64 Parishes

Marc Savoy

Marc Savoy is a Cajun folklorist, musician, and master accordion maker in Eunice.

Marc Savoy

Courtesy of Cajun and Zydeco Photos, David Simpson

Marc Savoy. Simpson, David

Musician Marc Savoy builds and repairs Cajun accordions in his Eunice shop, the Savoy Music Center. The store, which opened in 1966, serves as a gathering place for local Cajun musicians and fans from around the world; a jam session takes places there on most Saturday mornings. Savoy, an advocate for the preservation of Cajun music and culture, has played with Dennis McGee, D. L. Menard, and Michael Doucet, among others. He also performs with his wife, Ann, and sons, Joel and Wilson, as the Savoy Family Band. In 1982, the National Endowment for the Arts honored his contribution to tradition music with a National Heritage Fellowship. He also appeared in PBS documentary series American Roots.

Marc Savoy was born October 1, 1940, the son of Joel Savoy and Mabel Billideaux. He grew up an isolated rice farm near Eunice, in the rich cultural milieu forged by French-speaking Acadian (from which the term Cajun is derived) refugees from eastern Canada; they immigrated to southwestern Louisiana in the late eighteenth century. The first time music made an impression on him was when he was seven years old and visiting his grandfather. He recalls, “After a while, my father [Joel Savoy] asked my grandfather, ‘Pop, get out your fiddle and play us a tune.’ My grandfather slowly got up, went into one of the back rooms, and returned with a small oblong black case which he proceeded to open with the most gentle affection. From the little black case, he removed a very odd-looking wooden object and began turning little pegs while plucking the strings. At this young age … I think the thing that impressed me as much as the sounds being emitted from the little wooden box was the look that came over my grandfather’s face … it was as though he was no longer in the room with us. From that moment on, I remember thinking ‘When I grow up, I want to be able to make sounds like that.’”

From that day on, Savoy spent nearly every afternoon with the French-speaking older men who gathered at his grandparents’ home playing music and reminiscing. For him, those older folks represented “a way of life that was like a big, soft, warm blanket on a winter night.” Growing up, he fell in love with the button accordion but couldn’t find anyone to teach him to play it or to make one. When he was twelve years old, he made one himself from household items, such as his grandmother’s tablecloth that he used to line the cardboard bellows, and toilet float rods to make the levers that attached to the keys.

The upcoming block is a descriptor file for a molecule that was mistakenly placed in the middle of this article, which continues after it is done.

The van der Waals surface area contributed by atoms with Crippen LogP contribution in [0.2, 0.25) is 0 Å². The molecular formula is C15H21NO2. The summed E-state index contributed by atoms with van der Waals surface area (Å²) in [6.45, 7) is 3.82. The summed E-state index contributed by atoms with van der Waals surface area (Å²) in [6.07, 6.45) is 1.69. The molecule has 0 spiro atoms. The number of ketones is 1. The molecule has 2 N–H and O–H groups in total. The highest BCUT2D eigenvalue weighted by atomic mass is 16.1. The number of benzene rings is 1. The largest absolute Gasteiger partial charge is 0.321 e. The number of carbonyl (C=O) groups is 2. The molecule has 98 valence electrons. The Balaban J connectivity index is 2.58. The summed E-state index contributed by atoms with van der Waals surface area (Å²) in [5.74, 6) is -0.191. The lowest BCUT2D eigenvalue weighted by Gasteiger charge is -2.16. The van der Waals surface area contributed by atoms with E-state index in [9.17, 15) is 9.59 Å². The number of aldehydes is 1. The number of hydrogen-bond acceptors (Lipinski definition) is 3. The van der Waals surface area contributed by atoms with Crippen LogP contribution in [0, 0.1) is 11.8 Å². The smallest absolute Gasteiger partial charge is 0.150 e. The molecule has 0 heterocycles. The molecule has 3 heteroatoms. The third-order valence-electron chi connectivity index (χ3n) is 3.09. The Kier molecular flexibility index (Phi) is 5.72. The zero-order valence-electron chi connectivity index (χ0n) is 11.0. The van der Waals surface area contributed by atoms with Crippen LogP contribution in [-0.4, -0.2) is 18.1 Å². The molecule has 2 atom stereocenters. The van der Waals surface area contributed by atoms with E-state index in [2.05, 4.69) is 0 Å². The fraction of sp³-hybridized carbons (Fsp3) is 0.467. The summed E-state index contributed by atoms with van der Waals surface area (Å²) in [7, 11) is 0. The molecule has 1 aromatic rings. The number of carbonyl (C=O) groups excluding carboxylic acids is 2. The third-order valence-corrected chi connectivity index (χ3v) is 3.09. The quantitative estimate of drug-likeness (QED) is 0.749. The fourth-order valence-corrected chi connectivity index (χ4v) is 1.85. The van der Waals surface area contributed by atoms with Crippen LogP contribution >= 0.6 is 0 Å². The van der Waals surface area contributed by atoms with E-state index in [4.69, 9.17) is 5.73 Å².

Later, his father bought him a new instrument from the Sears Roebuck catalogue for $27.50. By the time the accordion arrived, Savoy said, he felt that he was already able to play. “With all the music that I had soaked into me before my new accordion arrived, it was only natural that some had leaked out through my fingers on the buttons…. There were certain things I wanted to do, but my instrument couldn’t keep up with.” When Savoy was not playing his Hohner accordion, he was disassembling and reassembling it to see how it worked.

One day, his family attended a party at his father’s cousin’s home. Cyprien Landreneau and his cousin, Alton Landreneau, an extraordinary accordionist, were providing the music for the party. “The moment we arrived,” Savoy says, “I jumped out of the car and, hearing the sound of the accordion, I told my family ‘Wow! Listen to the sound of that accordion!’ My father said ‘What do you mean? It’s just an accordion.’ I replied ‘Oh, no, it is not.’” Savoy eventually learned that this accordion was a pre-World War II Monarch instrument from Germany. Later, he was able to purchase a dilapidated Monarch accordion, which he restored to mint condition. Word of his restoration skills spread, and soon he was repairing other people’s instruments. Gradually, Savoy developed very specific ideas of what an ideal accordion’s timbre, tone, and performance capacities should be.

While developing his ideal accordion, Savoy continued his formal education and earned a B.S. in chemical engineering. After graduation, he interviewed with a major chemical company in the Northeast and decided two things: He did not want to leave Louisiana, and he wanted to pursue his interest in accordions more than he wanted to be a chemical engineer. In 1965, he opened a music store and went full-time into the business of building accordions. Over the next decade, Savoy’s Acadian instruments became widely recognized and were in demand by musicians who appreciated their superior tonal quality.

Savoy’s accordions were used primarily, but not exclusively, by Cajun musicians. When Savoy heard French Canadian accordionist Philippe Bruneau play, he realized how limited his knowledge of accordion music actually was. Having been raised within the Cajun music tradition, Savoy didn’t fully understand how varied the different accordion musical styles were. He was inspired by Bruneau’s musical genius and applied that inspiration to building an accordion for the musician. In addition to stimulating his interest in more diverse accordion musical performance styles, Savoy’s exposure to Bruneau increased his awareness of how Cajun music had been influenced by the country and western style.

In 1977 Savoy married Ann Allen, a native of Virginia, and over the years they have performed together in the United States and abroad. Ann Savoy has written extensively on the history of Cajun music, and has worked and performed with her husband to preserve traditional Cajun culture.